Deep thoughts: should your team’s conditioning coach eat well?

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UPDATE: My bad. The quote about In-N-Out came from Spencer Dallin, the team’s Assistant  to the equipment manager. The strength coach is  Jim Malone, mentioned earlier in the article.  Apologies. Both for misreading the story, and for rendering moot a perfectly good Pablo Sandoval joke.

Story on MLB.com about how a couple of Padres’ employees were on that Carnival Cruise ship that got stranded off the coast of Mexico earlier this week.  One of them was the team’s strength and conditioning coach, who said he held up fine under the ordeal. Then he got back to shore:

Dallin’s first stop once he arrived in San Diego on Thursday was to In-N-Out Burger, where hot-dog sandwiches aren’t on the menu. “I had two double-doubles [hamburgers], fries and a milkshake,” he said. “I wasn’t able to finish the second double-double. My stomach wasn’t ready for that yet.”

In other news, Pablo Sandoval has demanded that he be traded to the Padres immediately.

Wil Myers stole second, third, and home in the same inning

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Padres first baseman Wil Myers hit an RBI single off of Nick Pivetta in the bottom of the fourth inning of Wednesday afternoon’s game, giving his team a 1-0 lead. He then proceeded to steal second base, then third base, and finally home on a double-steal, scoring the Padres’ second run.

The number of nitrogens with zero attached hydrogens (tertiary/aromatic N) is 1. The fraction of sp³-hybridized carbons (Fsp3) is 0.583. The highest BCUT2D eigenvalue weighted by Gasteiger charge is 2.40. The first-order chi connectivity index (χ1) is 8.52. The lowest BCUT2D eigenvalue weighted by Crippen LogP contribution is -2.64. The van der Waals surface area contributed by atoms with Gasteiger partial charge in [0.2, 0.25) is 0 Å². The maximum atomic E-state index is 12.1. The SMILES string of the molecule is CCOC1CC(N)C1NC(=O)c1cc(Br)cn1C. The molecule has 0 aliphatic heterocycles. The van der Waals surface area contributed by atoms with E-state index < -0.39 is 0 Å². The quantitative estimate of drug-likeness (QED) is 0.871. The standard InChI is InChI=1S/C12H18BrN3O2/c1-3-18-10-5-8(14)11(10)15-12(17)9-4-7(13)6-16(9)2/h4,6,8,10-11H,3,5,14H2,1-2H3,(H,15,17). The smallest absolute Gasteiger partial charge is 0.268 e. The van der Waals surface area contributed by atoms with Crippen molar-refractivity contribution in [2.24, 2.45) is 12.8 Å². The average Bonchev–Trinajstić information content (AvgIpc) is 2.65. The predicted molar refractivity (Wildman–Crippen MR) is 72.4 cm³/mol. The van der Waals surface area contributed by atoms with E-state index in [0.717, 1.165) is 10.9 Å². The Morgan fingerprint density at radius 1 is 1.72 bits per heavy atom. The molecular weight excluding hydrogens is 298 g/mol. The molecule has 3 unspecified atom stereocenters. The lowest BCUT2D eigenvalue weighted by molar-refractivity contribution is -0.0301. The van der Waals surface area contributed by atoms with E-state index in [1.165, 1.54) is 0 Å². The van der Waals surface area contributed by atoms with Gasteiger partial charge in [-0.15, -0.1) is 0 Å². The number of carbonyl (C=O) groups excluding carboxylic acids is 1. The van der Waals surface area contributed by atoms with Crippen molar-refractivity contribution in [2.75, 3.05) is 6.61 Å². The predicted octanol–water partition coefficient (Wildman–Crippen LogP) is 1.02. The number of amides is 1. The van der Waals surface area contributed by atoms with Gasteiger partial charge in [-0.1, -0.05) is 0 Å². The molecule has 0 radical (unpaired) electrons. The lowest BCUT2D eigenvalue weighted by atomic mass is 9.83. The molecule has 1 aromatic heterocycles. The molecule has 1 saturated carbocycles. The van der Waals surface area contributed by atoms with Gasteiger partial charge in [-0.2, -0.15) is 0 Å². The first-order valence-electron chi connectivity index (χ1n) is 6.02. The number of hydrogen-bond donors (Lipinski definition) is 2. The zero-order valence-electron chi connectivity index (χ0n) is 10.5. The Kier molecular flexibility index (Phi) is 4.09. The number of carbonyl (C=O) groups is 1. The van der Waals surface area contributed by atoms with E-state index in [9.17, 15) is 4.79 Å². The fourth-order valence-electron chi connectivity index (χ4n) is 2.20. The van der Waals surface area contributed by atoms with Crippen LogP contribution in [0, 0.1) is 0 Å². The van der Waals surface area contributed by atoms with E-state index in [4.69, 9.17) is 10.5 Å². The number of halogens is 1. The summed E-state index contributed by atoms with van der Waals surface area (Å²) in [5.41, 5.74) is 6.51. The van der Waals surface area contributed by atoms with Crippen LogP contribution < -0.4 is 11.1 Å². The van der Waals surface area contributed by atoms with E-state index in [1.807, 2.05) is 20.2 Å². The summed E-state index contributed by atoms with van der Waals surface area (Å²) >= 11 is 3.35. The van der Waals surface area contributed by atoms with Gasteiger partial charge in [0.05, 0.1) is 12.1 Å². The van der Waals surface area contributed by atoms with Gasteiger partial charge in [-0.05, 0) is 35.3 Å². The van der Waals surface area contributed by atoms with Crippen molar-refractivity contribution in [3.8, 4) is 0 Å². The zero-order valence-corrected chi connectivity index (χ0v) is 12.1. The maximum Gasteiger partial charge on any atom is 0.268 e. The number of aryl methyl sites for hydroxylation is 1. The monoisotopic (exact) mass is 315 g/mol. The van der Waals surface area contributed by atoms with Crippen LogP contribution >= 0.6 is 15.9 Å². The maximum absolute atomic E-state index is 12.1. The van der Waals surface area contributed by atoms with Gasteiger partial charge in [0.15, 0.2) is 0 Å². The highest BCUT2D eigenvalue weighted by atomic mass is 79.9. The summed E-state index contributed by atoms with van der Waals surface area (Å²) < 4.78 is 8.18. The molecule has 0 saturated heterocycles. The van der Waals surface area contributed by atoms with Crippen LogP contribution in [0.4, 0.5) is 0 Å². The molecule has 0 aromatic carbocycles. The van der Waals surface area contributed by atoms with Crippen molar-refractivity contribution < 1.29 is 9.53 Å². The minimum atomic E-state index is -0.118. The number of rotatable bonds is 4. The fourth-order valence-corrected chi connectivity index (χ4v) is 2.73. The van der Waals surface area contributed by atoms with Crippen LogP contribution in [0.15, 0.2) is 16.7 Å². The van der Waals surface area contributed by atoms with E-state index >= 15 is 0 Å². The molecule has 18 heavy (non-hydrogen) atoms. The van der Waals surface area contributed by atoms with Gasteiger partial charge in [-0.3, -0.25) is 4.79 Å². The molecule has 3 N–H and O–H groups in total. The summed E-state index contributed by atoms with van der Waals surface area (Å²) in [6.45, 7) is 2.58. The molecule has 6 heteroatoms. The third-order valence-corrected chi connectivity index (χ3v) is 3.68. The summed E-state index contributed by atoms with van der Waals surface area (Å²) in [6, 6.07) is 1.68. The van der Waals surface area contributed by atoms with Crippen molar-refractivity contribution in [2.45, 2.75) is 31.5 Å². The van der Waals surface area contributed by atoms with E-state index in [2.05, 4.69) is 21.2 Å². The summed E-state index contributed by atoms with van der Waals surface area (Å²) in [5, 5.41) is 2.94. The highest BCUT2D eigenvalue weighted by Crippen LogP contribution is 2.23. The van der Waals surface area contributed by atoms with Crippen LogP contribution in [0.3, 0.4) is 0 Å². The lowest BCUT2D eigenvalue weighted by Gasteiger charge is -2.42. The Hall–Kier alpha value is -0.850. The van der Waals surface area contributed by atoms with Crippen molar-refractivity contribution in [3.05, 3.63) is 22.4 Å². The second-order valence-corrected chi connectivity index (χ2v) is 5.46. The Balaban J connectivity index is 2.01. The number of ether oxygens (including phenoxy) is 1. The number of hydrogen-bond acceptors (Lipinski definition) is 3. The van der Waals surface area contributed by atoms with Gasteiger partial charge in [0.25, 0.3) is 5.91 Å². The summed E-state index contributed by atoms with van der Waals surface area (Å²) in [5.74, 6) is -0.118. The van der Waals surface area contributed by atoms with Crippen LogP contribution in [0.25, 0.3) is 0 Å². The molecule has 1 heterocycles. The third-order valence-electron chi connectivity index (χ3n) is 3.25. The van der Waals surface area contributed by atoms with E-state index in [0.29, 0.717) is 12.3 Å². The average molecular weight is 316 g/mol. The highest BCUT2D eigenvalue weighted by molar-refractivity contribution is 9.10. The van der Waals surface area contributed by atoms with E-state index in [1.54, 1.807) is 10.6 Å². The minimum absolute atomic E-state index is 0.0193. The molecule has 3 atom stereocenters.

Per CSN Philly’s Marshall Harris, it’s the first time a player has stolen all three bases in the same inning since Marlins second baseman Dee Gordon in 2011. Indeed, on July 1 that year, Gordon stole all three bases against Angels pitcher Bobby Cassevah.

Myers is currently batting .238/.322/.459 with 24 home runs, 59 RBI, 61 runs scored, and 14 stolen bases in 491 plate appearances this season.

The Marlins are “willing to engage” on trade talks for Giancarlo Stanton

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Jon Morosi hears that the Marlins are “willing to engage with other teams” on a possible Giancarlo Stanton trade.

As we noted yesterday, Stanton has cleared revocable waivers, so he’s eligible to be dealt to any club. The price for Stanton is likely to be high given that he’s enjoying a career year, batting .285/.376/.646 with a league-leading 44 home runs and 94 RBI in 116 games this season. He’s also, obviously, the cornerstone of the franchise.

You also have to assume that anyone looking to acquire Stanton would want the Marlins to chip in money on his $285 million contract. If not, someone might’ve simply claimed him on waivers with the hope that the Marlins would simply let him walk, right? Which suggests that any negotiation over Stanton would be a long and difficult one. It might also involve Stanton agreeing to restructure his deal, which currently gives him an opt-out after the 2020 season. That would likely involve the MLBPA as well, which just makes it all the more complicated.

I think it’s a long shot that the Marlins would trade Stanton in-season, but it’s not hard to imagine him being traded this winter.